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The Secret History between Marvel and Super Sentai Shows

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We already know that Toei's Japanese Spider-Man show gave us one of the weirdest versions of Spider-Man ever, but did you know that Marvel played an incredibly important role in the evolution of the Sentai genre as we know it?


Youtubers ToyBountyHunters multiple-part series on the history of Sentai shows in Japan, It's Henshin Time! recently took a look at the importance of a character collaboration initiative between Toei and Marvel in the 1970's:

The collaboration didn't just give us Takuya Yamashiro and his delightful theme tune, but birthed what is now one of the most important and identifiable aspects of a Super Sentai show - the presence of a Giant robot in the heroes' toolkit to fight the monster of the day. Takuya's robot, Leopardon, was the first of its kind in a Tokusatsu show - and would inspire the evolution of the popular Sentai show format into Super Sentai shows, upping the scale of the genre into giant fights between monsters and robots instead of just a group of Sentai battling it out on the ground.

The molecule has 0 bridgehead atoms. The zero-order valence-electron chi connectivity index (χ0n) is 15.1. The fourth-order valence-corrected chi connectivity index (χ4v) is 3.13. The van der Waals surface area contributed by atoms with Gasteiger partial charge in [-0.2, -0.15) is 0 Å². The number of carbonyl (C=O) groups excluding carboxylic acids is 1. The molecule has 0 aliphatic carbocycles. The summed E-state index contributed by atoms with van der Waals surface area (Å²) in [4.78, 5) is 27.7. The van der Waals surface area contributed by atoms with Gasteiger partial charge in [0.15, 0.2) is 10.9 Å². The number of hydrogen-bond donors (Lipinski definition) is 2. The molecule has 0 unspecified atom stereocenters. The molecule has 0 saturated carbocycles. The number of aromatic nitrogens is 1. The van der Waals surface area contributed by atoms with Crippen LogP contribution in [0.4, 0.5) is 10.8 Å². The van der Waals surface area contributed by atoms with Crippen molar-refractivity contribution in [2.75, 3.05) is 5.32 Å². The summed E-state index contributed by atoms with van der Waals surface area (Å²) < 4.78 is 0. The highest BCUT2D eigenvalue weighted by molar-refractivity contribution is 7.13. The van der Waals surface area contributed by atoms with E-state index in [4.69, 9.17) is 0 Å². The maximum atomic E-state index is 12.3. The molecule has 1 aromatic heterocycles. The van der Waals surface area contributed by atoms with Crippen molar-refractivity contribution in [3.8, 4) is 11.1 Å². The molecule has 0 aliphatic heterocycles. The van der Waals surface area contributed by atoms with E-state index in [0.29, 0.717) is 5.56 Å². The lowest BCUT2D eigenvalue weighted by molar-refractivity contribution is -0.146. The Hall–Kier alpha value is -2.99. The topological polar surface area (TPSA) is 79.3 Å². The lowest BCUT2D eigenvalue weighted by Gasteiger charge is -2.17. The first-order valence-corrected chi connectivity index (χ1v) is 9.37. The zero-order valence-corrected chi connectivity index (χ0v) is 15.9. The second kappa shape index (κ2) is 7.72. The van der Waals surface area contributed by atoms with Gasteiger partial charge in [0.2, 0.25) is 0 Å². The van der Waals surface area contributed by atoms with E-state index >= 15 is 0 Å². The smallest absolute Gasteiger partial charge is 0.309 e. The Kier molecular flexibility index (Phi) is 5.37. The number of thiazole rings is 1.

Although Spider-Man only ran for a year, Marvel's venture with Toei continued with Battle Fever J, which initially started out as an idea for a Captain America themed show - but culminated in the show's Sentai team featuring a female member dubbed Miss America, based on Marvel's own character of the same name. Like Spider-Man before them, Team Battle Fever had their own giant robot, Battle Fever Robo, making them the first ever Super Sentai Show in history.

Toei and Marvel's collaboration would lead to the creation of two more Sentai series - Denshi Sentai Denjiman and its successor Taiyo Sentai Sun Vulcan (infamously the first Sentai show not to include a female hero, to the outrage of fans) - before ending. Stan Lee considered bringing Sun Vulcan to the US, but Marvel never found a western broadcaster to pick it up, and the genre wouldn't really hit mainstream audiences until a decade later with the Mighty Morphin' Power Rangers making their début in 1993. But there you go - who knew Spider-Man and the Power Rangers had more in common that just a love of tight spandex outfits?

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